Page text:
The lab has tried to make its site a model for other designers developing Web resources for young surfers. The cheerful-looking ICDL site offers simple and advanced search tools, as well as searches by location and keyword. Or kids can simply click on a large icon of an open book and a label that says, "Enter Library." Clicking on any part of the text or the accompanying 64-pixel icon activates the link.

The size of the icon is important when a site's audience begins with children younger than 5 years old, Druin says. "To achieve the same level of accuracy as adults at 16 pixels, 5-year-olds require 32 pixels, and 4-year-olds 64 pixels," according to a lab study that Druin directed.

Enter the library, and you're offered choices of books by age, genre, length and topic. More mysterious are a row of radio buttons in different colors. Mysterious to an adult, that is.

"Adults generally don't understand," Druin says. "But kids do, and they know immediately. It's the color of the book.

"The problem with many of the government sites for kids is that the pictures and information may be simplified to be accessible to kids, but then it's organized in a way that doesn't make sense to kids," she says.

But search for a book based on the color of its cover? Just ask a bookseller—it happens all the time, Druin says. "Adults come into a bookstore and they don't know the title, the author or the publisher, but they'll say, 'It's about a bear, and it has a yellow cover.' They're thinking of the physicality of the book."

Kids also search for books based on how it will make them feel—a happy book or a scary one, for instance.

"Adults do this, too," she says. "They just don't think about it in the same way." An adult looking for "something light … is really saying they want a book that will make them feel happy or relaxed. As adults, we forget that we categorize information by our relationship with it."

Most behavior models—and Web sites—treat information seeking as fundamentally problem-centered, but a study by Druin and doctoral candidate Kara Reuter showed that children, especially those younger than 11 or 12, prefer to browse, rather than use keyword searches.

Catch a Clue

How to Make Your Site Kid-Hip
Bring a child's voice and kid lingo into the design process.
Make the interface fit the way a child thinks
about information.
Use icons that are big enough for younger
kids to hit easily.
Don't turn everything into a game—kids respond
to storytelling and compelling information just
like adults do.
Be respectful in the way you present information;
kids will sense if you're being patronizing.
Provide at least three ways for kids to access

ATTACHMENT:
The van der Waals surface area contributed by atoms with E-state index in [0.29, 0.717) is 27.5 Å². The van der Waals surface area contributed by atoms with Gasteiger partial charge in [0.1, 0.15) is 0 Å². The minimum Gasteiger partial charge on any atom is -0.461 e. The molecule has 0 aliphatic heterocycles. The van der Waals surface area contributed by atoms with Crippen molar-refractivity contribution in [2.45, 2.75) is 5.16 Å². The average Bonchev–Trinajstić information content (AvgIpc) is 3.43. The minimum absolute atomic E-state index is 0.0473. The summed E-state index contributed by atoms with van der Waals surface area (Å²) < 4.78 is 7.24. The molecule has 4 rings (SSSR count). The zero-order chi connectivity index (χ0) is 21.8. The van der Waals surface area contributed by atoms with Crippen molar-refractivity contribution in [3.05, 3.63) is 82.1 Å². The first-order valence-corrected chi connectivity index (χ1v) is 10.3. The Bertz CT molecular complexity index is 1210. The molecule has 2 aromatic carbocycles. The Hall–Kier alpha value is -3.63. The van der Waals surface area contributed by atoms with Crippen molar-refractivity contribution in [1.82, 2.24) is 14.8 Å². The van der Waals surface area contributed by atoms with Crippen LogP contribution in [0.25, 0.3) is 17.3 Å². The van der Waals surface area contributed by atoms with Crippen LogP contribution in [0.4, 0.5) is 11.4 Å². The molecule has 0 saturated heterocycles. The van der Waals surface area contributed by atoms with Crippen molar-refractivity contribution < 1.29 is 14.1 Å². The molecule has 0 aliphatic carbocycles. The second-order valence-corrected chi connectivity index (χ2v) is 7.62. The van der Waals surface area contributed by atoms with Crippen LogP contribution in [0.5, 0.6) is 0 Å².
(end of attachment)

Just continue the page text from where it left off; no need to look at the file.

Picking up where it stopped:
the same information.
Don't overwhelm kids with too much information.

Source: University of Maryland associate professor Allison Druin

That agencies—including the Centers for Disease Control and Prevention (, National Oceanic and Atmospheric Administration ( and USDA (multiple pages linked off bureau sites)—do not have links from their home pages to their kids' pages "isn't as bad as it might appear at first," says Suzi Gates, CDC consumer information specialist and one of two coordinators for Body and Mind, CDC's health site for kids.

"We know from our research that the way kids usually find out about health-related information is that they Google it," she says.

A reality check with kids confirms Gates' assertion.

15-year-old Elena Talbott of Takoma Park, Md., had never heard of the Government Printing Office's Ben's Guide Web site, at But, she says, "if it's on the Internet, I'd probably find it eventually. I could Google it; that's how I do everything—through Google."

Such differences make it important to "promote your site on sites you know kids go to," Gates says. "And that you make sure your site shows up on Google, and take into account that kids are terrible spellers."

Before CDC launched, Gates and fellow coordinator Dottie Knight talked with parents and teachers, read the research on Web sites for kids and sought out data from firms that market to kids. To select content, Gates began with the agency's mission, surveyed its available information and cross-referenced it with marketing data detailing kids' interests.

After developing three versions of the site, Gates and Knight worked collaboratively with kids to come up with the final site design.

Given the instruction to visit each of about a dozen federal Web sites for kids, Elena's sister, Ava Talbott, 11, dutifully surfed, took notes and reported they were generally "interesting" and "useful."

She called "fun and cool." She eagerly praised the font, the colors and the way it "looks like a comic." She didn't need notes to explain what the links on the main page were about.

But designers of Web sites—even in the government—never rest, and CDC will launch a spiffed-up site in August. The agency did new studies in the winter and is incorporating the results in the update and expansion of the site.